Let’s look at this through the lens of an animal rights activist: What those of us in the dairy community understand as administering ovsynch protocols could be framed as “cows being injected with hormones and antibiotics on a daily basis.”

A veterinarian using an ultrasound machine becomes “animals are forcibly inseminated with hi-tech machines until they’re no longer able to reproduce.”

The use of self-locking head gates could be misconstrued as “cows have their heads forced between metal bars and are forced to stand for hours.”

Tugging at emotions

The people who make undercover videos aren’t looking to tell the truth, they’re looking to manipulate the emotions of people who have no understanding of modern agriculture. The first place these videos go is to the company whose name is on the label of the dairy product on the store shelves with the question, “Did you know this situation is taking place on the dairies that are producing the milk for your products?”

Let’s be honest: If you are infiltrated and videotaped by an anti-ag activist, how many tanker loads of milk are you going to have to dump? You are going to have to dump plenty because your farm will be “publicly radioactive.” The question: Will that radio activity dissipate before you go out of business?

Develop a policy

I’m not wanting to instill panic and put forth a doomsday scenario. I’m simply suggesting dairies put forth some policies to step up the security on their farms.

  1. Have the conversation. Emphasize that undercover videos can be made even without any sort of animal abuse. It’s all in how the video and images are presented to the public.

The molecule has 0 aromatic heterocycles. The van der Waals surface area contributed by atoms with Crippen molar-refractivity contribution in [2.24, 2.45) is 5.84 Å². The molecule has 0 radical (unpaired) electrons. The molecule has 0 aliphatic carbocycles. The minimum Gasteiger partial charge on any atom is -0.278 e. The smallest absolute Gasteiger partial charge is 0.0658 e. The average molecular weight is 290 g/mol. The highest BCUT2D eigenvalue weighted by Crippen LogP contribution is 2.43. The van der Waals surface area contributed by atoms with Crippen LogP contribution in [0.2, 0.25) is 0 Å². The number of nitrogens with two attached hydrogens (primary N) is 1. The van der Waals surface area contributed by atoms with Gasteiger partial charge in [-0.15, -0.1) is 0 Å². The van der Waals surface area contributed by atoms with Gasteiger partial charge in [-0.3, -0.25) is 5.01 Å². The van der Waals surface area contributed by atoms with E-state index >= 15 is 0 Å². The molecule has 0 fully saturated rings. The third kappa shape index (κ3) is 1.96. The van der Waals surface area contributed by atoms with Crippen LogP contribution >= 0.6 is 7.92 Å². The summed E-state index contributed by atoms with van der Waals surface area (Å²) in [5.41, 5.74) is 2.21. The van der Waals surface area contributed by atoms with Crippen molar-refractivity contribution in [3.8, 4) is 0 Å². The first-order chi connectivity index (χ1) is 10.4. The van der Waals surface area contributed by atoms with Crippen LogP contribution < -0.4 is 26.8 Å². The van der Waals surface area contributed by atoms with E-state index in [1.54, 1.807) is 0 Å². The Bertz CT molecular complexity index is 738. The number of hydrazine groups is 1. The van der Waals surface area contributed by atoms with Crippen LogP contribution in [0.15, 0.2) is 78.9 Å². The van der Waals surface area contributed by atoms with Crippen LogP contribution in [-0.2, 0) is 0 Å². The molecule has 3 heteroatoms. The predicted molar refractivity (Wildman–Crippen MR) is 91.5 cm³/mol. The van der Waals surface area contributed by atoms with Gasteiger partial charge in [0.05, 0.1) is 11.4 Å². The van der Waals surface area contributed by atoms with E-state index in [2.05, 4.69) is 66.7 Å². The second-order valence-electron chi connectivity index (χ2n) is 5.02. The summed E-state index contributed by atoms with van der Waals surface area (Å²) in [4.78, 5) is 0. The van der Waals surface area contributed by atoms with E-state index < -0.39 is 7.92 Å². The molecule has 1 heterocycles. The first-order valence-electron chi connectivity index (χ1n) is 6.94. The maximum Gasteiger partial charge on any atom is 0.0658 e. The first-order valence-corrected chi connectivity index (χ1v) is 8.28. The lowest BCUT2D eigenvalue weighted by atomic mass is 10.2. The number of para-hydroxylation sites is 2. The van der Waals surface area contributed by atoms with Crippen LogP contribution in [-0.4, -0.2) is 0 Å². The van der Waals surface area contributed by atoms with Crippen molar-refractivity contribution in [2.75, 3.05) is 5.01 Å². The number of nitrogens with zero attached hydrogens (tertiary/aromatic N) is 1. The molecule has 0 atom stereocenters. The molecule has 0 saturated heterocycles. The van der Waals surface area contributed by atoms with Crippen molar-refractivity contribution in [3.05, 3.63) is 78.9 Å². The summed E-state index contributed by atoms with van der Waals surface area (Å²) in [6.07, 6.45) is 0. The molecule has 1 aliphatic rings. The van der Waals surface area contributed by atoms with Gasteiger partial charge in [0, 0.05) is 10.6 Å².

2. There should never be a nonemployee allowed unfettered access to a dairy. Period.

  3. Have a picture and video policy and enforce it unwaveringly. Who is allowed to take pictures or film anything? What about tours? What about industry people visiting?

  4. If there’s anybody looking suspicious around the farm, employees should be encouraged to simply say something to their manager. Do not assume the best.

  5. Understand what animal practices are the most easily misconstrued and evaluate systems accordingly. Some that come to mind involve moving down cows or delivering calves.

A vibrant story

The dairy industry has a great story to tell, and it needs to be told. One of the major reasons that our consumers are easily fooled by these ill-intentioned activists is that we haven’t done enough to tell our story. It is absolutely imperative that we open our doors and show the consumers how we care for our cattle. We must be on social media, talking about our operations. We also have to engage in some potentially awkward conversations.

We must be the ones to tell the story as opposed to misinformed, anti-animal agriculture activists with an agenda. If we fail to converse with consumers, others will fill the void. Just have a few policies in place and initiate some conversations with the staff. We can open our doors and tell our story while greatly reducing the risk of being infiltrated by anti-agriculture animal rights activists.

Editor’s Note: This author was making the final edits to this article when a video related to animal care was released about Fair Oaks Farms. Given that situation, the editors encouraged the author to fastrack this article.